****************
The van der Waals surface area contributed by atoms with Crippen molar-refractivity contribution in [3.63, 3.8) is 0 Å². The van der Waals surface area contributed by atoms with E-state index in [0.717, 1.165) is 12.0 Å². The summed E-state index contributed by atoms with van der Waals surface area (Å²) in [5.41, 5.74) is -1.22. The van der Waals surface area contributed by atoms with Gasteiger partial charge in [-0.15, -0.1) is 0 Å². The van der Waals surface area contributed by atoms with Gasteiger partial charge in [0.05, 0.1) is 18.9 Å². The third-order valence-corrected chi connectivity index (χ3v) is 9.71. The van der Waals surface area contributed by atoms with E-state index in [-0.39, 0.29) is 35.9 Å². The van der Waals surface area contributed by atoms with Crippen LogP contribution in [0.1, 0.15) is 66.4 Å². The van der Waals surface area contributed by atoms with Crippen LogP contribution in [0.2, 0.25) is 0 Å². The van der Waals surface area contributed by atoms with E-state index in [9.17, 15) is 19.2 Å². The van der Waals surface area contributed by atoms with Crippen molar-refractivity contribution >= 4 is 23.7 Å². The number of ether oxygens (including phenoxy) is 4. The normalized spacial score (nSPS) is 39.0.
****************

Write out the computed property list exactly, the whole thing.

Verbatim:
The van der Waals surface area contributed by atoms with Crippen molar-refractivity contribution in [3.63, 3.8) is 0 Å². The van der Waals surface area contributed by atoms with E-state index in [0.717, 1.165) is 12.0 Å². The summed E-state index contributed by atoms with van der Waals surface area (Å²) in [5.41, 5.74) is -1.22. The van der Waals surface area contributed by atoms with Gasteiger partial charge in [-0.15, -0.1) is 0 Å². The van der Waals surface area contributed by atoms with Gasteiger partial charge in [0.05, 0.1) is 18.9 Å². The third-order valence-corrected chi connectivity index (χ3v) is 9.71. The van der Waals surface area contributed by atoms with E-state index in [-0.39, 0.29) is 35.9 Å². The van der Waals surface area contributed by atoms with Crippen LogP contribution in [0.1, 0.15) is 66.4 Å². The van der Waals surface area contributed by atoms with Crippen LogP contribution in [0.2, 0.25) is 0 Å². The van der Waals surface area contributed by atoms with E-state index in [9.17, 15) is 19.2 Å². The van der Waals surface area contributed by atoms with Crippen molar-refractivity contribution >= 4 is 23.7 Å². The number of ether oxygens (including phenoxy) is 4. The normalized spacial score (nSPS) is 39.0.